Friday, January 31, 2014

Bits and Pieces

Our Yards
Some friends gave us a glass, Art Deco birdfeeder for Christmas. The birds like it and some of them - like this White-winged Dove - look very striking indeed when they perch on it.

Our one-legged male Northern Cardinal isn't letting his disability limit his activities. He visits our feeders constantly and now often turns up accompanied by a female Cardinal.

Eastern Bluebirds are birds of fields and open woodland. However, several hang out in our subdivision and visit our feeders.

Watching Hawks
Different raptors react very differently to being watched. For example, I find that Red-tailed Hawks and American Kestrels are particularly skittish; they usually fly off as soon as you stop your car anywhere near them. Red-shouldered Hawks, on the other hand, are much more tolerant of human observers. This seems to be the case with Cooper's Hawks also. The one below gave me a quick look when I parked a few feet away and rolled down my window, but then proceeded to ignore me and my camera.

Near CyFair College
The retention ponds at the college have hosted very few wildfowl or gulls in the past couple of winters, and they have never attracted pelicans. However, I don't have to go far to see these kinds of birds. Just across Barker Cypress Road from the college there is a park with a large lake that is usually busy with American Coots, various ducks, American White Pelicans and Ring-billed Gulls.


Wednesday, January 29, 2014

Baby, It's Cold Outside

It has been unusually cold here for the past few days. Well, unusually cold for the Houston area anyway.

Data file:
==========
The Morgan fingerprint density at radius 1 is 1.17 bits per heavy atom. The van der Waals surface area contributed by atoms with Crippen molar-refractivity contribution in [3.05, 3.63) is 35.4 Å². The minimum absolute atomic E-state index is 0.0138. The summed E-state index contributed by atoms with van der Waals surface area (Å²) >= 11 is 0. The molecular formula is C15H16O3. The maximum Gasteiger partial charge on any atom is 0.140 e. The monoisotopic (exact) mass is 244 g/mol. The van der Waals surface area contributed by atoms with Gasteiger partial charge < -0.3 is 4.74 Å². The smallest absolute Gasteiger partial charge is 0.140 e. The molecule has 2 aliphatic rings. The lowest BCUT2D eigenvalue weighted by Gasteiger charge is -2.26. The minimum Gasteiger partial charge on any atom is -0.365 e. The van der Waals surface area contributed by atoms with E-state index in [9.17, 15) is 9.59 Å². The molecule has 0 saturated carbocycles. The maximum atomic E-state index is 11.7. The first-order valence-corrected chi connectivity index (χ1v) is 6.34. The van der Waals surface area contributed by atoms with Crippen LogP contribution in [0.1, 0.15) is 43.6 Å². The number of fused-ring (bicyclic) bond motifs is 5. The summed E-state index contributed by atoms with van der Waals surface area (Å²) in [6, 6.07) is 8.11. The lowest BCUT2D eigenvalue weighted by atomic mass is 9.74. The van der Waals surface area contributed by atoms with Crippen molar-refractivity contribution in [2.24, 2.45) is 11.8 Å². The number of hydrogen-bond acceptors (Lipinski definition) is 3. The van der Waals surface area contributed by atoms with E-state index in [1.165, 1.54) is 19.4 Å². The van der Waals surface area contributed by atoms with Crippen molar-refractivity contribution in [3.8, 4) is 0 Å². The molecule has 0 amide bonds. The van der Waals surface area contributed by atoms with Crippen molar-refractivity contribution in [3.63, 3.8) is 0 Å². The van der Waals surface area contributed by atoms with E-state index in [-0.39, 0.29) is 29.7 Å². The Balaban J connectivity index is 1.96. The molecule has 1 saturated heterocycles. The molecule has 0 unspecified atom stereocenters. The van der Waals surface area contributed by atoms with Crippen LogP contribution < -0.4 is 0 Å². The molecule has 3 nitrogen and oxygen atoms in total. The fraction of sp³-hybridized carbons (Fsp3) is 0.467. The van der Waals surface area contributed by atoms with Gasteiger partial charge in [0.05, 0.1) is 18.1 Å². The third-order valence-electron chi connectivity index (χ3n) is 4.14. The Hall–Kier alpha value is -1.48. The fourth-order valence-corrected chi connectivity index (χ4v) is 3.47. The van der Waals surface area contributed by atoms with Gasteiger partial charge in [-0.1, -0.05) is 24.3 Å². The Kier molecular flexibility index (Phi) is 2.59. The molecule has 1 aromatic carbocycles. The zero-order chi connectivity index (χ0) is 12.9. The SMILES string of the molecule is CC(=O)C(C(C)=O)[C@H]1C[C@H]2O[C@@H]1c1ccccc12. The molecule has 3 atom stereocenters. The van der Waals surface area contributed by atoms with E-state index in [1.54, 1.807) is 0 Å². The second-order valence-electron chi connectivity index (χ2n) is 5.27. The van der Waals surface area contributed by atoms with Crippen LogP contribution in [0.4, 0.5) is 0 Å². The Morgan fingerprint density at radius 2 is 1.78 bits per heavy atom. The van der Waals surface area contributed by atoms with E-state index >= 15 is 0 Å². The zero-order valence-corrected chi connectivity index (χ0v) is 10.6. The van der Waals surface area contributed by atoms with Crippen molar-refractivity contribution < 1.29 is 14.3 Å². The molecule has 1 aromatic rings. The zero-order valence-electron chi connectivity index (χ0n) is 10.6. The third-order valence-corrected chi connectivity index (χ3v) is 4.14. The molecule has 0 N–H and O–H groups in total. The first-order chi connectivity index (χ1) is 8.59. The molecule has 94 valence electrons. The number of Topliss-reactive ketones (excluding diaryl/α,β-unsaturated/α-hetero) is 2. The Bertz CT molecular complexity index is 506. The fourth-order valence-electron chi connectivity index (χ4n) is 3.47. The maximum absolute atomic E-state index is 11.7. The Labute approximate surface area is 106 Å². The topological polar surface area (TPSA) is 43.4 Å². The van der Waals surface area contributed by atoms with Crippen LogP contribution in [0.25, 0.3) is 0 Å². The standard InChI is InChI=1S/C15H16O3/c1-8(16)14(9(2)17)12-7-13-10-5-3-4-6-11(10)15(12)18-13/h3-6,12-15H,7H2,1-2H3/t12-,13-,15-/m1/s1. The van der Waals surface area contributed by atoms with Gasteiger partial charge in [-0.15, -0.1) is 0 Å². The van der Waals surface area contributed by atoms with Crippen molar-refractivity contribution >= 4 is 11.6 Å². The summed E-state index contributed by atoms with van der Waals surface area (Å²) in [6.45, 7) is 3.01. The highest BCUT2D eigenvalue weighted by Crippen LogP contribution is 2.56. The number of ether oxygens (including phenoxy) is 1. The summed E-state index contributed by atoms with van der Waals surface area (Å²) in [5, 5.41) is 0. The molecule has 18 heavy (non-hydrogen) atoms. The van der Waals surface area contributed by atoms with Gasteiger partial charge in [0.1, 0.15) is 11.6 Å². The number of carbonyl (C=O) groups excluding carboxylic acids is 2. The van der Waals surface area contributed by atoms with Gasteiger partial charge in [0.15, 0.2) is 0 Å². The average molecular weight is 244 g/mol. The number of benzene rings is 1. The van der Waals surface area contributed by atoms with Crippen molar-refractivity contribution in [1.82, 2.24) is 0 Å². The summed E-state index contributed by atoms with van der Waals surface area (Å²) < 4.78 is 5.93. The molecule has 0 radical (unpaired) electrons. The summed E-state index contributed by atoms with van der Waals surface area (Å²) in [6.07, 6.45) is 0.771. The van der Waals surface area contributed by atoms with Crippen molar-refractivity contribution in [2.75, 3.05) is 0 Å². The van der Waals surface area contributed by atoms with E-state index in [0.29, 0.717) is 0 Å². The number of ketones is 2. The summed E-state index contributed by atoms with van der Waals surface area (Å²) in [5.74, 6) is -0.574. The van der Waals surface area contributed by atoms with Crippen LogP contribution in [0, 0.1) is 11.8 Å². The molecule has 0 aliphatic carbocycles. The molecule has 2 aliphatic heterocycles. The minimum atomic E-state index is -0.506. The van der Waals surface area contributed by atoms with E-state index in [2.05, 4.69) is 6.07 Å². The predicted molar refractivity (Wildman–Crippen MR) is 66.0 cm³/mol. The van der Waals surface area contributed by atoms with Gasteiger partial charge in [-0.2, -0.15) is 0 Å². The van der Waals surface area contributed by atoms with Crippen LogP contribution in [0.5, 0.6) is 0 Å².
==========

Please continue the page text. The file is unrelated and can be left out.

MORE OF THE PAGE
The cold has meant that our feeders have been busier than ever. As my college closed for two days because of the weather, I've been able to spend quite a lot of time watching our visitors.

Thirty or so American Goldfinches have been arguing endlessly and very aggressively over our one thistle seed feeder.

The Goldfinches that haven't managed to get to the thistle seeds have flocked to our other feeders and to seed I have been sprinkling on the ground, on our fence, and on the tree stump that supports one of our birdbaths. They've been visiting our birdbaths also, whenever I've put hot water in them to thaw them out.

We've had flocks of 20+ Chipping Sparrows, too. I never tire of watching these lovely little birds. They always look so neat and tidy.

Our suet feeders have been very much in demand. So much so that our Downy Woodpeckers have gotten quite used to sharing them with a Ruby-crowned Kinglet, Orange-crowned Warblers and Pine Warblers.

Speaking of Pine Warblers, we seem to have more of these than in previous years. I'm not sure how many are visiting but it must be at least five or six.